Which Fish? A Seasonal Fish Guide from The Lobster Place's Ian MacGregor, Plus a Recipe
Lobster Place CEO Ian MacGregor grew up around fish. “One of my first memories is how Dad always smelled like lobster when he got home from work,” said Ian, whose parents opened the seafood market’s original location on the Upper West Side. Today, Ian carries on the family tradition at Lobster Place in Chelsea Market, though on a vastly larger scale. Between its resale and wholesale operations through December 2012, the business averaged monthly sales of 60,000 pounds of salmon, 80,000 pounds of lobster, and more than 200,000 oysters. And that was before this winter’s renovations added a dedicated lobster section designed to handle an additional 9,500 pounds of lobster per week. The revamped market reopened on April 4.
“Our numbers are pretty staggering,” Ian admitted. Thanks to the enormous size of the New York City market, he can source seafood from around the world. The retail section vends just about anything that roams the sea and can be fished and farmed sustainably, he said, including 30–40 types of fin fish, two dozen types of oysters, and specialties from sea urchin to abalone. But Ian is proudest of the fish he’s able to source locally and said the business’s strongest relationships are with dealers and fishermen from the Canadian Maritimes down to the mid-Atlantic states.
No matter where seafood comes from, however, eating what’s in season can help ensure maximum freshness. Below are a few of Ian’s picks for spring.
With the season in full swing, Ian said he is excited about the quality of both the shad fillets and roe this year. Shad roe can be sautéed and served with eggs for a summery breakfast treat.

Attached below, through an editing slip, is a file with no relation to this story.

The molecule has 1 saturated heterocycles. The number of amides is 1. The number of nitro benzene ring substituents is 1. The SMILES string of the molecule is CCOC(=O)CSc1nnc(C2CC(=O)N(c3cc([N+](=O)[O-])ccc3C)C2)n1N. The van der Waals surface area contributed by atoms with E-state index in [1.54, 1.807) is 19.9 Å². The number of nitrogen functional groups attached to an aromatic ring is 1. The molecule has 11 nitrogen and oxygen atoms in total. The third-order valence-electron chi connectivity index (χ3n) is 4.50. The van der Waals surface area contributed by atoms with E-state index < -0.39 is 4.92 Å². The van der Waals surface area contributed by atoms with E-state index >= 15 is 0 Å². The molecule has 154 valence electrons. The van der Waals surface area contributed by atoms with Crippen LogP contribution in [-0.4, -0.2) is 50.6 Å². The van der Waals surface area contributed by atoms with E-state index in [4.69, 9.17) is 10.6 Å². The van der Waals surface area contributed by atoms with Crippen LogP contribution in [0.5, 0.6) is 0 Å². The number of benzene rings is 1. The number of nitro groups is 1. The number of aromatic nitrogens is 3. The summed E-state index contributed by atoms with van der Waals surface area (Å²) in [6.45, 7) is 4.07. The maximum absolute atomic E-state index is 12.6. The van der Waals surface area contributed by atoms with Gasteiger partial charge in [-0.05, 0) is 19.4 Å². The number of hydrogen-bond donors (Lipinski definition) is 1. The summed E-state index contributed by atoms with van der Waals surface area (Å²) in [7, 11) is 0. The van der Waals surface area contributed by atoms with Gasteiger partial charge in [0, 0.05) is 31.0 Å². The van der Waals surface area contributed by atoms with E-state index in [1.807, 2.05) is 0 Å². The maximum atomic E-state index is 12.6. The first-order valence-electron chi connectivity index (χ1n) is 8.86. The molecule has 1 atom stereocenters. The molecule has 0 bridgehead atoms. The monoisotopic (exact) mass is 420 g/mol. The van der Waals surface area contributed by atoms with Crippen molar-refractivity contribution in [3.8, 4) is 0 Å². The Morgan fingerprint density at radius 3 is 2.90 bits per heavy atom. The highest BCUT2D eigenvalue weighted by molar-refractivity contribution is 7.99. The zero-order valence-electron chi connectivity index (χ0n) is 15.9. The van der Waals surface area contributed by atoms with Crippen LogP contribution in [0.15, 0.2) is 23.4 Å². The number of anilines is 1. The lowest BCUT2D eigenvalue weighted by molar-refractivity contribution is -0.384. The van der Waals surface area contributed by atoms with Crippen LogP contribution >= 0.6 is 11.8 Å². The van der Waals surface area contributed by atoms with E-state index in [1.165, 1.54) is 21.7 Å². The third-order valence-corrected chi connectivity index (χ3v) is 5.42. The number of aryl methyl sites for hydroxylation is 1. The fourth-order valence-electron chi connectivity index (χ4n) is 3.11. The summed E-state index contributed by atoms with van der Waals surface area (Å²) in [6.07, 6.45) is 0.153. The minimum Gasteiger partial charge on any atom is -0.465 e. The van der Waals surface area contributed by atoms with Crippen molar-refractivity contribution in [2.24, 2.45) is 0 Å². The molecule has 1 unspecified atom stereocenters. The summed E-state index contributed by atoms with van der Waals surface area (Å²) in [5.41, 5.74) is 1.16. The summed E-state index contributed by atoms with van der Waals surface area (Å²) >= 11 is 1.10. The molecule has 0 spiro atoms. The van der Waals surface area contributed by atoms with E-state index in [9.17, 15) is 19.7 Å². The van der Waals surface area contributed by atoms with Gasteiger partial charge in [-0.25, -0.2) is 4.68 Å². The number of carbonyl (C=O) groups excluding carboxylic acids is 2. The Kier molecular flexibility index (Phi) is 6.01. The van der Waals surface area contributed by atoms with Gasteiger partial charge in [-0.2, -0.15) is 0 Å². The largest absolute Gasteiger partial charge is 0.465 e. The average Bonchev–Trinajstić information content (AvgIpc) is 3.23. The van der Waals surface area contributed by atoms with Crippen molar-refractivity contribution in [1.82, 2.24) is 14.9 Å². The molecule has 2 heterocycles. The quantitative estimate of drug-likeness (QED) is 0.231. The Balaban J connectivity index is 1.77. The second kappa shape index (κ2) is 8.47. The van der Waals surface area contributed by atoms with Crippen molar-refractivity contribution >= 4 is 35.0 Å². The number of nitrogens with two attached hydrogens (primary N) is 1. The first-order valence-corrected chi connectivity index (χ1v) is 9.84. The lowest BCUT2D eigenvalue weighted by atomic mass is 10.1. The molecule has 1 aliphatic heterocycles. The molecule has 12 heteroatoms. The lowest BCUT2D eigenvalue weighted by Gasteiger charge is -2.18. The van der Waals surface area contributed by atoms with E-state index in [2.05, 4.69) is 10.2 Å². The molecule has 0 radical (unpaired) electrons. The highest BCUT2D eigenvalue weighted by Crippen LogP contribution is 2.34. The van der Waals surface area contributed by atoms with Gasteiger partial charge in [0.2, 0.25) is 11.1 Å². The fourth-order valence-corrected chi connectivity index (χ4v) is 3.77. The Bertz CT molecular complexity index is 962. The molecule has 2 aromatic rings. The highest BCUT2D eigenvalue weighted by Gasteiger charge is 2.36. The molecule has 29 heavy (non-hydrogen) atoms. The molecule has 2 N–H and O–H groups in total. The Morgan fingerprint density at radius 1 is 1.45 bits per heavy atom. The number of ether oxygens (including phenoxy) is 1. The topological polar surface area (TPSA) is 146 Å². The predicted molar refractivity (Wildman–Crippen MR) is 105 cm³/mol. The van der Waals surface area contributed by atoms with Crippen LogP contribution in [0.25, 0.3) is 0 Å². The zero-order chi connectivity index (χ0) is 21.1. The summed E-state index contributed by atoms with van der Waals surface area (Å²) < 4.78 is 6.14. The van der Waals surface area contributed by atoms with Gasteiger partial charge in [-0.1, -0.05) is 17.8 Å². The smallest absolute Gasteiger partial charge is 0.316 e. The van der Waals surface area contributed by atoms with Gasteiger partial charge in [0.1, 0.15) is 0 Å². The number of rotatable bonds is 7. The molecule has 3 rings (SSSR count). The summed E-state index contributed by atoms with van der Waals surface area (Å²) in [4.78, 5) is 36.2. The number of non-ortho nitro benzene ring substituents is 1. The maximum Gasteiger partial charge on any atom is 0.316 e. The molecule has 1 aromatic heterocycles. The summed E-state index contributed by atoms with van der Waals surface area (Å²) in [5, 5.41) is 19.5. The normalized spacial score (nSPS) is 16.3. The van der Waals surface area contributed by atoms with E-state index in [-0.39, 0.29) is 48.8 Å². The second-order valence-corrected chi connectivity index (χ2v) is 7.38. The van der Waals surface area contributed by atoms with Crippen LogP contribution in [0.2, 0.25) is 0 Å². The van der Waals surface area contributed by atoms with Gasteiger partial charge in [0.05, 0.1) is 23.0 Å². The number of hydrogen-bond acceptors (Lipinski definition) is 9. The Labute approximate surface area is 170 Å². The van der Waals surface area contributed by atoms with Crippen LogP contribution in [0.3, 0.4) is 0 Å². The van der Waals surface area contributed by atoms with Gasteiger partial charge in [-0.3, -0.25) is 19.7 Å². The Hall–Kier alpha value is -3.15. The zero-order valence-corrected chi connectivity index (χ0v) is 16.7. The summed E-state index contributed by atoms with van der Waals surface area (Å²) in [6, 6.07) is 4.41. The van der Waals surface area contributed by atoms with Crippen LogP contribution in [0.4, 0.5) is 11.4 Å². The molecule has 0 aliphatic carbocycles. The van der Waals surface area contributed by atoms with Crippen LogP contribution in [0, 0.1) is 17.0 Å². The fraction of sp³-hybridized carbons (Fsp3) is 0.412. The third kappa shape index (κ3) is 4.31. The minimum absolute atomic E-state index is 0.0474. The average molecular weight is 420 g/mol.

Blackfish or Tautog
Some great-looking specimens of this mild-tasting, firm-fleshed fish—similar to cod and sea bass—are coming in from Long Island this season, Ian said.
Wild Pacific-Northwest Salmon
The first wild salmon of the season started arriving at Lobster Place this week, Ian said. Though fillets are pricey now, they’ll become more affordable as production ramps up through June.
Soft-Shell Maryland Crabs
These popular crustaceans will be hitting the market in the next month or so, Ian said. Contrary to popular belief, soft-shells are not their own species. They are blue crabs caught right after molting, so their shell hasn’t had time to harden.
Ian said he has been impressed with the quality of the scallops available so far this season. He sent us the following recipe from loyal Lobster Place customers Mel and Sheryl London, who are the authors of 11 cookbooks, including the James Beard Award–winning Gourmet Garage Cookbook.
Steamed Sea Scallops with Chinese Black Beans and Garlic
What You Need:
12 large sea scallops; you can also try this with cubed halibut or grouper
1 tablespoon Shao Hsing rice wine
1 tablespoon chinese salted black beans
1 teaspoon finely minced garlic (1 clove)
2 teaspoons light soy sauce
1 1/2 teaspoons dark soy sauce
1/4 teaspoon salt
1/8 teaspoon black pepper
1/2 teaspoons sugar
1 teaspoon vegetable oil (e.g. canola)
1 teaspoon cornstarch
1/4 teaspoon oriental sesame oil
1 scallion, green part only, very finely julienned
12 cilantro leaves
1/2 hot red chili, seeded and cut into 1/4-inch diamond shapes
What You Do:
1. Use four flat, heat-proof ramekins or four large scallop shells for cooking and serving.
2. Mix the scallops with the wine, and place three in each dish or shell.
3. Soak the black beans in cold water and cover for 15 minutes.
4. Rinse beans, dry on paper towels, and mince finely.
5. Combine the beans, garlic, light and dark soy sauce, salt, pepper, sugar, vegetable oil, and cornstarch.
6. Distribute some of this mixture equally on the surface of the scallops and trickle sesame oil over each.
7. In a steamer, bring a few inches of water to a vigorous boil. Place the scallops on the steamer rack, cover tightly, and steam for 5 minutes.
8. Remove, sprinkle with shreds of scallion and garnish with one cilantro leaf and a hot chili diamond before serving.
9. This recipe serves four.
Anna Skorczeski contributed to the reporting of this article.
PICTURED: The standing raw bar at Lobster Place in Chelsea Market, one of the highlights of the seafood emporium's recent renovations.